Paul G. Sonnack
October 20, 1920 to July 4, 1992
I immediately felt the loss when I learned that Dr. Paul Sonnack of Luther Northwestern Seminary had died. No longer could I enjoy visits with Paul and gain inspiration from them.
It was my good fortune that Dr. Sonnack became interim advisor for my Church History thesis at Luther Northwestern. He never flagged in his warmth and support, and in the process, he became my good friend. So, I was fortunate that, near the end of his life, I was added to those who have been deeply blessed by his life, conversation, and Christian fellowship. I shall miss our meetings very much and I celebrate the meetings we had.
Paul was raised in the Lutheran Free Church, and he graduated from Augsburg College and Theological Seminary in 1945. After serving in the parish ministry and studying at the University of Chicago, he began teaching at Augsburg in 1949. During our visits he often spoke of his appreciation for his studies at Chicago. Sidney Mead and Bernard Meland were among his teachers. He was a historian, and American History was the focus of his attention. Dr. Sonnack came to Luther Theological Seminary as Professor of American Church History in 1967; and, after the merger with Northwestern, he continued in that capacity at Luther Northwestern until his retirement in 1989.
Paul never lost his convictions about the centrality of spiritual life and, in fact, stood for its emphasis in the face of increasing institutionalization in the Lutheran Church. He was tough- minded and had little time for anti-intellectualism or fundamentalism. He said to me many times that he liked Pietisten because it combined an honest intellectual approach with warm-hearted pietism. Paul was a solid supporter of Pietisten confirming that Pietisten is more than a denominational paper. I always left the Sonnack home feeling encouraged.
Paul, Evelyn, and their son John spent a sabbatical year in Norway where Paul studied at the Universitetbibliotek. He told me that he focused his research on the sermons of four pietist preachers of the Haugian revival in Norway—a pietist Lutheran movement of similar spirit to the Rosenian conventicles. Rosenius was read widely among these people. Paul also told me that Dagliga Betraktelser (Daily Meditations) by Rosenius had a special place on the coffee table in his parents’ home.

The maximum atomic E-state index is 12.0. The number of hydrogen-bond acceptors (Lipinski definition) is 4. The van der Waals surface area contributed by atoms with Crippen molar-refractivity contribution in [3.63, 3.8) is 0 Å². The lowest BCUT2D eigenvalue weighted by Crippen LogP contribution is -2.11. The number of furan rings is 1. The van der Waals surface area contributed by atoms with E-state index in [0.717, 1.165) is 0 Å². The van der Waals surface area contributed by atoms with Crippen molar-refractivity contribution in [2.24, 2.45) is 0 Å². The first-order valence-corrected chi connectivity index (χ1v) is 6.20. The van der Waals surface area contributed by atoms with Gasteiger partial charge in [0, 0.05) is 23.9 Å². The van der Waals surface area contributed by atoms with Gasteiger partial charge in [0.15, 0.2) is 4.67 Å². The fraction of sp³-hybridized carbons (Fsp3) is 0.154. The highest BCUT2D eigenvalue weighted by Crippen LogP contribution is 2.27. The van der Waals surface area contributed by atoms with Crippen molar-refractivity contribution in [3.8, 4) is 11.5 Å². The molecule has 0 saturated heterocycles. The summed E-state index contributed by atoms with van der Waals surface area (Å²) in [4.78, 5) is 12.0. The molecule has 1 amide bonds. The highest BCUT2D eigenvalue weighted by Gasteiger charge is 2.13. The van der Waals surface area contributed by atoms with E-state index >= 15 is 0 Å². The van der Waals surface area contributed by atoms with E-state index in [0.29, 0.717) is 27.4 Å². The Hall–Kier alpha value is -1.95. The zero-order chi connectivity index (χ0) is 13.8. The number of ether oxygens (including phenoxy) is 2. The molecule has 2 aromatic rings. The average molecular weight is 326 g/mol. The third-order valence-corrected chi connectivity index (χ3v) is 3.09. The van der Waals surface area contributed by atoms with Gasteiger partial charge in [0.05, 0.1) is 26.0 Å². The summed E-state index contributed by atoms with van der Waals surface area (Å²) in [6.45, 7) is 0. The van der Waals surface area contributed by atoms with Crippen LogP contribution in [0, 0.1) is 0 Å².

Even when weakened by his condition, Paul was passionate and filled with fire about his convictions—convictions that were rooted in faith, genuine piety, and extensive reading and thinking. The fire was kindled very deep within him. Throughout his illness, well aware of the prognosis, Paul read steadily. He called my attention to a number of books. It was he who introduced me to A Prayer for Owen Meany by John Irving.
Paul had looked forward to his retirement with plans to enjoy some time travelling with his wife Evelyn and to work on a history of the Trinity Lutheran Church in Minneapolis of which they have been faithful and devoted members.
Paul told me that Trinity, which is beginning to celebrate 125 years of ministry, was the mother congregation of the Norwegian Lutheran Free Church. The church was strong and very influential. It was the formative force in the beginnings of Augsburg College.
Urban and suburban changes had impact on Trinity. When redevelopment and highway construction began in the neighborhood, the church building was sold and the congregation arranged to share the facilities of Riverside Presbyterian Church. As time passed, Trinity began to redefine its ministry. The congregation decided to put its resources into ministries rather than a building. When Riverside Presbyterian was sold to the Peoples’ Center, arrangements were made to worship in nearby Our Lady of Perpetual Help Catholic Church. Now the congregation worships in Hoversten Chapel at Augsburg College. Through all these changes Trinity has been and is a vital congregation. Indeed, its official name is Trinity Lutheran Congregation which reveals the congregation’s self-understanding.
One primary purpose for the funds from the sale of the church property was to develop community housing on block 185 in Cedar Riverside. This vision has finally been realized with the construction of Karenplatz on Riverside Avenue.
Paul once told me that he would be ready to die when that project became a reality. He was deeply pleased when construction began. The project has become a reality and, we are sorry to say, Dr. Sonnack did die.
He died peacefully in the presence of his wife and son. In the. final week of his life, Evelyn said, he polished the silver for her. He felt sorry that his illness had prevented them from enjoying their retirement plans as they had dreamed. But in spite of the disappointment, Evelyn graciously loved and cared for Paul until the end.
May God bless and comfort Paul’s wife Evelyn and son John, the rest of his family, and the many who loved and respected him.
With a burst of energy he would meet us at the door
with a twinkle in his eye,
loyal to the Gospel
to truth, to justice
and he would Teach!
as if our lives depended on it
(and they did)
empowering us to ask why,
pounding the desk so that we might know he cared,
reminding us to look more deeply
and to love life for the gift it is.
This tall, resonant man
carried the Word in a smile
and an eager mind.
No wonder they named him Paul!
for Paul Sonnack by Judith Mattison, 1992